He thinks that the local and state governments should be responsible for education funding because they know the needs of students better. McCain also supports school choice because he believes that the inherent competition is good for students, and that parents can send their children to a school which best meets their needs. On national security, McCain states that we have the best military in the world, but he also believes that we have a great amount of potential in that field as well. Better administration, decision making and advancements in military readiness will help prepare the country for national defense in the 21st century.
John McCain takes a pro-life position on abortion, a key topic in the eyes of many single issue voters. The pro-life viewpoint is the stance taken by most republicans, but McCain adds a small loophole which accepts abortion under certain circumstances such as rape, incest, or when the mother is in danger. This addition to his belief on abortion may help him win both voters and future support in congress. If the amount of money that a candidate earns through donations is an accurate indicator of his success, then John McCain is in trouble.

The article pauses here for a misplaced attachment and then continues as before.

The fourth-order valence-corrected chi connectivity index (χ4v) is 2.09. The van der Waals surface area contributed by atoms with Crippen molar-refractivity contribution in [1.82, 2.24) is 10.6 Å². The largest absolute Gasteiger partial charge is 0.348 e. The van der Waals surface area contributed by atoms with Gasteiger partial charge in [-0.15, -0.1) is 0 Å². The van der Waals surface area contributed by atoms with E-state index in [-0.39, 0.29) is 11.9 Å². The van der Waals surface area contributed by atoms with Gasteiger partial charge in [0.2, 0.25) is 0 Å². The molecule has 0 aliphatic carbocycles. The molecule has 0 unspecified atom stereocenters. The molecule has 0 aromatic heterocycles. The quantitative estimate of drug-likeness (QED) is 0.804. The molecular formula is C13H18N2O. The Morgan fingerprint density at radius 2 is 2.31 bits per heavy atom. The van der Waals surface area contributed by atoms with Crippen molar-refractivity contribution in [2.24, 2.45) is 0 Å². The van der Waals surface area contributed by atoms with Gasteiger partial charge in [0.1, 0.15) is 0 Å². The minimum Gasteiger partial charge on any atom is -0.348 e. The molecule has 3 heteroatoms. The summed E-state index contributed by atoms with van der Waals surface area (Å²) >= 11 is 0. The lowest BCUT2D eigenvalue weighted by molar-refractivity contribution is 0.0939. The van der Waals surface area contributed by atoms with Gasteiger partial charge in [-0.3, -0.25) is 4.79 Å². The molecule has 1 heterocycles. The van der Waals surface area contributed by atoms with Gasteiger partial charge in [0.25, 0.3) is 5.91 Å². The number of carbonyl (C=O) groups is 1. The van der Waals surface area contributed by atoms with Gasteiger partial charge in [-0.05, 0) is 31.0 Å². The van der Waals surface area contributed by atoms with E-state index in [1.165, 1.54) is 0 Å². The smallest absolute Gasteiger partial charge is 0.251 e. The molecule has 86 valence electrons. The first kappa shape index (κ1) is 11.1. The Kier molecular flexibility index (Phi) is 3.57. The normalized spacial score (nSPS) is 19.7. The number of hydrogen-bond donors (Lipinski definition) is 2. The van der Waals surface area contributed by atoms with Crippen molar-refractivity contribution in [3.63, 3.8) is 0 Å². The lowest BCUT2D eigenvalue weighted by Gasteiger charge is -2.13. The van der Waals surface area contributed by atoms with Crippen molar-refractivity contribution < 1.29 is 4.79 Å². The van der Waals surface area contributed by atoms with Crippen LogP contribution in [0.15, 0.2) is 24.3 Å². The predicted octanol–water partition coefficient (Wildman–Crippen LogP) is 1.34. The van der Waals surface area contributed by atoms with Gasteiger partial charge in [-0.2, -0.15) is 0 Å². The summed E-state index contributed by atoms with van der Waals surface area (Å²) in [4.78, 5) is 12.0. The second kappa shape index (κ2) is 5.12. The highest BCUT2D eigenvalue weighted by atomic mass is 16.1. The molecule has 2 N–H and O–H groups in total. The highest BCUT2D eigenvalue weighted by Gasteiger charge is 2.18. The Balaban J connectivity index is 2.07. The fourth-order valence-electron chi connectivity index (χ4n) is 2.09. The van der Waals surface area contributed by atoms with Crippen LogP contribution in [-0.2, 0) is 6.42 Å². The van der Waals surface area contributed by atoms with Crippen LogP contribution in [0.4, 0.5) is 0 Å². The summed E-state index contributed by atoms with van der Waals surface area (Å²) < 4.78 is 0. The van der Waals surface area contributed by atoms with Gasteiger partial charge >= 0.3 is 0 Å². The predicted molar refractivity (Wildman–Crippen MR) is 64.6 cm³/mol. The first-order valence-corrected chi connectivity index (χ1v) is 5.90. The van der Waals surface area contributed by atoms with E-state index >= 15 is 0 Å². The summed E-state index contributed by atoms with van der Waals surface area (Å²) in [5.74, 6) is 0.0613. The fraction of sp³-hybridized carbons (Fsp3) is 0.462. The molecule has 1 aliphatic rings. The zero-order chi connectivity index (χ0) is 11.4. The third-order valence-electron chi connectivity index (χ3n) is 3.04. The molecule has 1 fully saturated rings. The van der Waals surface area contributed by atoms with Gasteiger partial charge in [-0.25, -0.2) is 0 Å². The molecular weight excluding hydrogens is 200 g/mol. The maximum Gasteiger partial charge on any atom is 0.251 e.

As of December 1999 McCain had only raised $15.6 million, while his closest competitor George W. Bush had acquired $67 million. Although Bush has a large advantage in the amount of money he can spend, the race is still close and does not yet reflect that difference in financing.
With McCain’s strong stance on issues and his lively and reform centered attitude he is sure to win his share of primaries. The present selection system favors candidates who can win the primary votes in the large states. Although this may not accurately reflect the opinions of the whole country, the present system is the best way of determining support for the candidate on a state to state level. In the larger states, where a greater number of votes are at stake, an advantage goes to the candidate who has more money to spend on advertising and campaigning, and who is vocal in supporting the local issues of that state.
The type of candidate who is at a disadvantage in the current system is someone who has little support to begin with, and cannot buy votes through any amount of advertising or campaigning. When it comes time to run for the Presidential election, not for the party nomination, the battle between candidates heats up. A good candidate must have a tough skin to shed off criticism and personal attacks from the media and from the other candidate. The candidate must now speak to audiences more confidently and present himself as a person who wants and can handle the power of being president.
If a candidate has the endurance to make it through the campaign process successfully, then they should be commended for that alone regardless of the final result in the election. 1. Internet http://www.mccain2000.
com2. Internet http://www.mccain2000.com/issues/qna/html3.